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Thread: Fun with CC40's

  1. #1

    Default Fun with CC40's

    512 KB RAM, <and> blinkenlights...

    Does it get any better?
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  2. #2
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    What do you do with 512kB RAM on that?

  3. #3

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    ...What do you do with 512kB RAM on that?

    Just about anything you might do with a PDP-8.

    Except run up a big electric bill. Easier to move too...

  4. #4
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    Quote Originally Posted by JGardner View Post
    ...What do you do with 512kB RAM on that?

    Just about anything you might do with a PDP-8.

    Except run up a big electric bill. Easier to move too...
    I knew TI was reluctant to produce data storage for the CC40 but that looks like a lot of work just to get DECTape running.

    It is an impressive feat though.

  5. #5

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    Wafertape, ladies.
    That is all.
    (Yes, I have one of them. It works okay last I tested it, though I never used it heavily.)
    I use my C128 because I am an ornery, stubborn, retro grouch. -- Bob Masse
    Machine room: http://www.floodgap.com/etc/machines.html

  6. #6

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    Hi Krebizfan -

    Thanks for the kind words.

    I'm working on a Wafertape emulator - I also need a cartridge RAM which

    allows loading an EA image. This should do it, and then some...

  7. #7
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    Any chance of a better look at the circuit? It would be interesting to see if it could be adapted to a TI-74.

  8. #8

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    Hi byates -

    Unfortunately this scheme won't work with a TI-74. The CC40 cartridge port has two paging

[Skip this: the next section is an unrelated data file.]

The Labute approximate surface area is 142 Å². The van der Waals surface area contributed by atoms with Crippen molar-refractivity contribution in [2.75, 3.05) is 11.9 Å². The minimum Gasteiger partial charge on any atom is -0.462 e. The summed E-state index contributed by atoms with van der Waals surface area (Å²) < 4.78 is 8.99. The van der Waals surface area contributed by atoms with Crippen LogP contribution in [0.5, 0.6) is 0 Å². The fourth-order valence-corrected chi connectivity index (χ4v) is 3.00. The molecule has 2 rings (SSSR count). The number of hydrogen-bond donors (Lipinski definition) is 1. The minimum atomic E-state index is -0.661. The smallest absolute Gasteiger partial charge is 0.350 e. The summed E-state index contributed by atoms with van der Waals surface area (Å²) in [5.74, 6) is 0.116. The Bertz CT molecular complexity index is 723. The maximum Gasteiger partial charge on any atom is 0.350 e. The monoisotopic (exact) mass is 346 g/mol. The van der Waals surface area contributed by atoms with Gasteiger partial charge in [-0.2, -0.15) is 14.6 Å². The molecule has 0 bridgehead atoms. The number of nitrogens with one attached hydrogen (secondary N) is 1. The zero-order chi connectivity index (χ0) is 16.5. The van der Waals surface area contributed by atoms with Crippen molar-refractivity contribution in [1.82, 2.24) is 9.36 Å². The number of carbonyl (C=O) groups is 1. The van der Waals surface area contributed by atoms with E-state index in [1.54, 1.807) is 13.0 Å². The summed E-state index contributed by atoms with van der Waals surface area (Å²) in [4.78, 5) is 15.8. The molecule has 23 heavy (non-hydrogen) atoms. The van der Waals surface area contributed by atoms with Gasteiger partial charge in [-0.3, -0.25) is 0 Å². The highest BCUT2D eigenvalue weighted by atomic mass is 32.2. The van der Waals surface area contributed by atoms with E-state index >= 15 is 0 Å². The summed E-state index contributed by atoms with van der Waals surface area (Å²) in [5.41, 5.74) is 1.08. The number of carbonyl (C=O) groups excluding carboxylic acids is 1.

bits available; as intended by the designers it will support 128K. I use those two bits as an

    I2C bus to control a MCP23008 (a so-called 'port expander') to specify the high 4 bits of the

    512K address. As presently constituted 23 bits are available; the scheme could address 8M.


    The 74 cartridge port does'nt have paging bits; something else will have to be concocted.

    There are multi-page '74 ROM cartridges; it's possible to use <Writes> to ROM to control

    paging. For RAM, I think you'd need to decode a specific address and use that for page

    control.

  9. #9
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    JGardner, thanks for the info. Looks like I will have to dig deeper if I want to expand it.

  10. #10

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    byates -

    Perhaps the easiest thing to implement on the '74 would be to use the Dockbus port pins

    to set the high address bits of cartridge RAM, using what TI calls "non-standard I/O mode",

    aka BAV high & HSK low. Writes to the data port then appear immediately on the port out-

    put pins.

    Of course this means some wires (4) between the Dockbus port & the cartridge, and you'd

    be limited to 512K, but I can't see any reason why it would'nt work fine, & the price would

    be pretty hard to beat... Come to think of it, put a crowbar in your wallet & spring for an

    extra wire & you could toggle BAV too, for a cool MB.


    Think I'll try it - If you don't beat me to it...

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